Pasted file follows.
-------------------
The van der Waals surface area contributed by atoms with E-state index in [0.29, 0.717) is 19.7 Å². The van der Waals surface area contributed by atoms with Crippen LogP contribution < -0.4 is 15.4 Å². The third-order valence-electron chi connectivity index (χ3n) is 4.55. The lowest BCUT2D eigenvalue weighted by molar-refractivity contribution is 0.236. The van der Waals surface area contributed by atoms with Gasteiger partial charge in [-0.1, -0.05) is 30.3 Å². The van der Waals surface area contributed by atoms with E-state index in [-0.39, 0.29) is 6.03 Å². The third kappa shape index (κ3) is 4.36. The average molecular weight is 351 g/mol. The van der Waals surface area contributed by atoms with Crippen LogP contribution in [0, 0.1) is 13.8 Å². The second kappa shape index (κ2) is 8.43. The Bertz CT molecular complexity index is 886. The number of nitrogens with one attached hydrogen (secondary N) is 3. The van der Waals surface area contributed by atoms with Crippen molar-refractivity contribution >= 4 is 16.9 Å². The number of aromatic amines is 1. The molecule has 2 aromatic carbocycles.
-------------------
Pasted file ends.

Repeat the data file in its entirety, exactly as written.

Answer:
The van der Waals surface area contributed by atoms with E-state index in [0.29, 0.717) is 19.7 Å². The van der Waals surface area contributed by atoms with Crippen LogP contribution < -0.4 is 15.4 Å². The third-order valence-electron chi connectivity index (χ3n) is 4.55. The lowest BCUT2D eigenvalue weighted by molar-refractivity contribution is 0.236. The van der Waals surface area contributed by atoms with Gasteiger partial charge in [-0.1, -0.05) is 30.3 Å². The van der Waals surface area contributed by atoms with E-state index in [-0.39, 0.29) is 6.03 Å². The third kappa shape index (κ3) is 4.36. The average molecular weight is 351 g/mol. The van der Waals surface area contributed by atoms with Crippen LogP contribution in [0, 0.1) is 13.8 Å². The second kappa shape index (κ2) is 8.43. The Bertz CT molecular complexity index is 886. The number of nitrogens with one attached hydrogen (secondary N) is 3. The van der Waals surface area contributed by atoms with Crippen molar-refractivity contribution >= 4 is 16.9 Å². The number of aromatic amines is 1. The molecule has 2 aromatic carbocycles.